Sunday, July 03, 2005

Time Magazine Cops Out In Battle With The Courts

Written from Beaver Creek, the Yukon, on the Alaska Highway --

It is a great disappointment to see Time Magazine give up its fight over use of anonymous sources, by turning over reporter Matt Cooper's notes to the corrupt American justice system.

Just a few weeks ago, Time Inc. Editor-in-chief Norman Pearlstine had written an eloquent essay in Time defending the right of reporters under the First Amendment and various shield laws to defend the confidentiality of their sources.

Now, Pearlstine says, in response to the cowardly U.S. Supreme Court's refusal to so much as take up the case, that turning over the notes "is an appropriate thing to do, having fought very hard" to defend its position.

"It wasn't about the size of the fine, even about Matt going to jail," says Pearlstine, as quoted in USA Today. Cooper, he says, "may still end up" going to jail. "But I could not make the distinction that said: We are somehow above the law. Now, if that's caving. so be it."

It is caving, Mr. Pearlstine, and you should have resigned your position rather than be party to such a sell out.

The New York Times publisher, Arthur Sulzberger, Jr., expressed disappointment in Time's surrender and indicated the New York Times would not be prepared to take a similar position in defending its reporter, also under threat of a jail term, Judith Miller.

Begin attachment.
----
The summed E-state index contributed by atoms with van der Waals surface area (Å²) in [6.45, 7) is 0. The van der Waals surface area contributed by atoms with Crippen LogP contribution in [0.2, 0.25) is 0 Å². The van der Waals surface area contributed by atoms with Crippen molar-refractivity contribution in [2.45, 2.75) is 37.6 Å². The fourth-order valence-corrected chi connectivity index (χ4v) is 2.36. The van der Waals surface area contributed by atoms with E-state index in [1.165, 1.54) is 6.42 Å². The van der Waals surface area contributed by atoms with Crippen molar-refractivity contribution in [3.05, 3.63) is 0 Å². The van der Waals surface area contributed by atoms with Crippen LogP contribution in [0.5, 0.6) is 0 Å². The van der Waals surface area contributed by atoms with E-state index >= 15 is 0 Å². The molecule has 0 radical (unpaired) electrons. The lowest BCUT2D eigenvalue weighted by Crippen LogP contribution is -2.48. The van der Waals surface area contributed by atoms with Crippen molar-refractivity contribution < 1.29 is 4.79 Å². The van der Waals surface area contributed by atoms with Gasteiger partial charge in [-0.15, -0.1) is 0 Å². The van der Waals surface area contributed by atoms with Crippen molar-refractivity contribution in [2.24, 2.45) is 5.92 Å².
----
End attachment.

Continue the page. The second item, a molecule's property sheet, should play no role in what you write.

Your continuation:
This is a case about the use of anonymous sources by columnist Robert Novak in identifying a CIA agent, Valerie Plame in a case related to the U.S. attack against Saddam Hussein. But very strangely the Justice Department has not gone after Novak at all, when it is he who printed the information. Maybe, that's because Novak is normally a defender of the Bush Administration.

I once had a professor at Dartmouth, the late Arthur Wilson, who had worked for the OSS during World War II. He used to tell his students, in the matter of the courts and the law, "Just remember, gentlemen, everything the Nazies did was strictly legal according to German law."

In other words, the law is what the usually corrupt legal profession says it is, and, like as not, it is a travesty.

The proper course for Mr. Pearlstine would have been to continue to resist, letting his organization be driven to the poorhouse through fines and all his reporters to jail, rather than give in, until the Supreme Court gave in and agreed to enforce the First Amendment.

Meanwhile, reforms are needed. So-called "justices," should not serve life terms. Perhaps, they should be elected. What is becoming evident, year by year, is that it is indeed a corrupt institution, disloyal to the Constitution.

It's funny how these high mucky mucks in journalism like Mr. Pearlstine, so often haven't got the courage of their convictions. Name any reporter at Times magazine, and the likelihood is, he or she would have had more guts to do the right thing.

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